It is sometimes desirable to position the carburetor or other air/fuel mixing device on one side of the engine, while the cylinder intake valve(s) is located on the opposite side. In this type of arrangement, an intake crossover manifold or tube is employed to provide a flow path for the air/fuel mixture. To provide the best air/fuel mixture by reducing turbulent fluid flow, it is desirable to provide the smoothest flow path possible between the carburetor and the cylinder intake. Thus, straight tubes or tubes with smooth bends are preferred over typical tubes with relatively sharp or small inner radius bends.

Some prior art tubes were manufactured out of metal. These metal tubes were typically manufactured from two separate pieces. Specifically, a tube portion attached to a die cast portion. However, these tubes included a sharp inner radius and were relatively expensive to manufacture.

Other tubes were manufactured from thermoplastic materials. However, the high temperatures generated by the engine can soften the thermoplastic. This softening necessitates the use of more rigid tubes that include shoulder inserts, stiffening ribs, or other stiffening features. In addition, an o-ring or gasket must be used to assure a seal and to thermally insulate the tube from the hottest engine components. Other items, such as metal threaded inserts may also be required, thereby increasing the cost of thermoplastic tubes. These additional costs increase the cost of the engine.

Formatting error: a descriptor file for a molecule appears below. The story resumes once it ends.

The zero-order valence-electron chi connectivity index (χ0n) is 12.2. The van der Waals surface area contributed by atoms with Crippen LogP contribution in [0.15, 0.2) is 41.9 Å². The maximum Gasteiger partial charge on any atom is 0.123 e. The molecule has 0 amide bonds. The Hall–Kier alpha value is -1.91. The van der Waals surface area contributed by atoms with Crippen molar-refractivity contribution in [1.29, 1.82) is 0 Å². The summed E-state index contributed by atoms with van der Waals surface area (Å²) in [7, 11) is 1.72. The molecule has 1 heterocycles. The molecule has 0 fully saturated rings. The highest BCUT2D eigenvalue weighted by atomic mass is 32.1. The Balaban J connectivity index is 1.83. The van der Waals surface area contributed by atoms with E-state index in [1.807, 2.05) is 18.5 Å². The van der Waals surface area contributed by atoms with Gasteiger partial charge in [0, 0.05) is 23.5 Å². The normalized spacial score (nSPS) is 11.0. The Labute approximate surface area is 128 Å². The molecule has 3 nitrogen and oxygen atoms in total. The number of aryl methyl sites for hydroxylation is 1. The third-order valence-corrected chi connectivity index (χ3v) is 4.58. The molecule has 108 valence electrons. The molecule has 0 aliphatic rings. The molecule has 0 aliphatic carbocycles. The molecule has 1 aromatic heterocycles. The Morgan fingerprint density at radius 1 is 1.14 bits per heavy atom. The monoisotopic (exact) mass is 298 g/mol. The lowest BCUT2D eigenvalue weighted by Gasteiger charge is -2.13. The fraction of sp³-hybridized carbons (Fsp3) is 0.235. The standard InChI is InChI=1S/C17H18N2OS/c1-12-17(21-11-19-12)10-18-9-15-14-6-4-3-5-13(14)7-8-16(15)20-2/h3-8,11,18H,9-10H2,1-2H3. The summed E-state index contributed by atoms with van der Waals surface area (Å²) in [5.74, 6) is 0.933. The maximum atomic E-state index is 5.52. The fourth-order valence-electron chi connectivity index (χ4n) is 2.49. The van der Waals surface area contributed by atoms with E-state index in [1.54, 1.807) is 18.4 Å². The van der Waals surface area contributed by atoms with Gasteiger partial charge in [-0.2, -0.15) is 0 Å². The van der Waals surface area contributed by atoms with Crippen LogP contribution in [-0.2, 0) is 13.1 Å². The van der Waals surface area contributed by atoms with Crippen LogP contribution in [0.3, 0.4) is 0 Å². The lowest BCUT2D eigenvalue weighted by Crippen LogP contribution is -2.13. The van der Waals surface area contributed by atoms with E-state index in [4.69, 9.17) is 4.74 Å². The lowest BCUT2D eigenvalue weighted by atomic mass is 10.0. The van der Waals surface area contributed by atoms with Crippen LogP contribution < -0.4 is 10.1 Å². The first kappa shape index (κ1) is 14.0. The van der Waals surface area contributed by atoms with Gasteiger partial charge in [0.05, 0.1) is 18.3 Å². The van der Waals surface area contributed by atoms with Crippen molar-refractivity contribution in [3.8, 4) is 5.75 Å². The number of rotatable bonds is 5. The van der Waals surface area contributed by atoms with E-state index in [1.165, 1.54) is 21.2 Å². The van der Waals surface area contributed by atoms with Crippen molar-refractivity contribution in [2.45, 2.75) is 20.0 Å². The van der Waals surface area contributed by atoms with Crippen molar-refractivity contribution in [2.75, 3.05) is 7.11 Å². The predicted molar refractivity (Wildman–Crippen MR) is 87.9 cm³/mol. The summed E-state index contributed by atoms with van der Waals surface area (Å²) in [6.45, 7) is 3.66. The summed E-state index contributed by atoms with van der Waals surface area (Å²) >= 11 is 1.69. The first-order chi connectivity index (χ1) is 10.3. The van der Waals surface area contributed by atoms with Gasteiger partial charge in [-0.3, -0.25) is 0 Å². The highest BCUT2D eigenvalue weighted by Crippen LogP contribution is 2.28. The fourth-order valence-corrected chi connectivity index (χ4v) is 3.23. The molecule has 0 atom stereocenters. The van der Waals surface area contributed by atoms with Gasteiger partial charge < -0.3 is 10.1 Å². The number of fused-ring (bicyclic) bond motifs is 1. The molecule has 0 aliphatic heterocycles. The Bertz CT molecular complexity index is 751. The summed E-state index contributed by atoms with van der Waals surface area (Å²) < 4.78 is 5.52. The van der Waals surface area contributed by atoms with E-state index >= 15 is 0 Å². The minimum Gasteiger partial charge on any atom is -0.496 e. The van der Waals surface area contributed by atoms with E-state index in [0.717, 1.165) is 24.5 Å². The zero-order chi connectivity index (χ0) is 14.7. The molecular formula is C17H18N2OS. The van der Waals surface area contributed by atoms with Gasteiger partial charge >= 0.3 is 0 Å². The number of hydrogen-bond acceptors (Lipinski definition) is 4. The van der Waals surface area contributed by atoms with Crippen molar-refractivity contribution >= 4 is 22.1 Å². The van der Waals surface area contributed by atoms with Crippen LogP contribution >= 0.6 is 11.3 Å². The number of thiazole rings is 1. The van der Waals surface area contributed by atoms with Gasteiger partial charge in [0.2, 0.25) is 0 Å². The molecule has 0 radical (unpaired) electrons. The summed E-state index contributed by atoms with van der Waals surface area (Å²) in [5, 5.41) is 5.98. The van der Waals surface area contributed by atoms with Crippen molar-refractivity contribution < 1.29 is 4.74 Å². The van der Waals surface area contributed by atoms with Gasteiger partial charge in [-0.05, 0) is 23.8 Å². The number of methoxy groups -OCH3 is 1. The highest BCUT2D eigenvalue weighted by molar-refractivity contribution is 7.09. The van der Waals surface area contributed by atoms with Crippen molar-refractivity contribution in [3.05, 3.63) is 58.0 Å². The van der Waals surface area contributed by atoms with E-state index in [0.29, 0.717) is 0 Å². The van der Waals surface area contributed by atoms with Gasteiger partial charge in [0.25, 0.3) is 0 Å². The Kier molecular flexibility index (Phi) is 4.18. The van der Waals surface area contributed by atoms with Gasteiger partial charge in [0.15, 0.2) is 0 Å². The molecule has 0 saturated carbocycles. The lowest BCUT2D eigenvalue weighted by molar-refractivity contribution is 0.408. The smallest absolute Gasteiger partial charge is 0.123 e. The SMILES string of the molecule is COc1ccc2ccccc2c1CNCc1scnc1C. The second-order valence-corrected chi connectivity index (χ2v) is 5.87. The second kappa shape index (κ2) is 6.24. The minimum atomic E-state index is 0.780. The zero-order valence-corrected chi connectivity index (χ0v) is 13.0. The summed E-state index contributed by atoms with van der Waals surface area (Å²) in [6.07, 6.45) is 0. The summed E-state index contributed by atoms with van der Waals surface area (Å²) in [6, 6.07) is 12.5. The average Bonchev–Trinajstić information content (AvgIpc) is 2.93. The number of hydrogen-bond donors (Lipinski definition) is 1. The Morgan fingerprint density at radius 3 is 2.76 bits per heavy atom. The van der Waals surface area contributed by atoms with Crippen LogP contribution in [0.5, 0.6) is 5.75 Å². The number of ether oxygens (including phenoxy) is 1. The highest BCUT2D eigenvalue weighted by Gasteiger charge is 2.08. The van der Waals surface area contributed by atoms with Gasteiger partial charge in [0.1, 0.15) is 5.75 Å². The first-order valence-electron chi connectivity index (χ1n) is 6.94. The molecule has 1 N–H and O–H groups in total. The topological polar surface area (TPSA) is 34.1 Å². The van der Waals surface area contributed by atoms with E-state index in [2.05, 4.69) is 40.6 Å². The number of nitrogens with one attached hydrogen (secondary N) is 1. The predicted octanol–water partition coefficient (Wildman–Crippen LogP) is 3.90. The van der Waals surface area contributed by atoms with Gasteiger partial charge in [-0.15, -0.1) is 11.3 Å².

Tubes having the desired inner radius can be manufactured using multi-piece or rotating cores. However, the methods of manufacture used are costly. In addition, the thermoset plastic tends to cause wear and sticking problems when used in conjunction with rotating cores. This makes it difficult to form a smooth-walled part including the desired inner radius using thermoset plastics.

FIG. 1 illustrates one prior art tube 1 in section. As can be seen, the inner corner of the tube 2 is not radiused. This sharp corner creates turbulence and other flow losses that are undesirable.

SUMMARY

The present invention provides a manifold or tube for directing fluid along a path that includes a bend. The tube includes a conduit having a first aperture, a second aperture, and a bend portion adjacent the second aperture. An outer bend surface is integrally formed as part of the conduit to at least partially define the second aperture. An insert includes at least a portion of an inner bend surface and is disposed at least partially within the second aperture such that the outer bend surface and the inner bend surface cooperate to at least partially define the bend.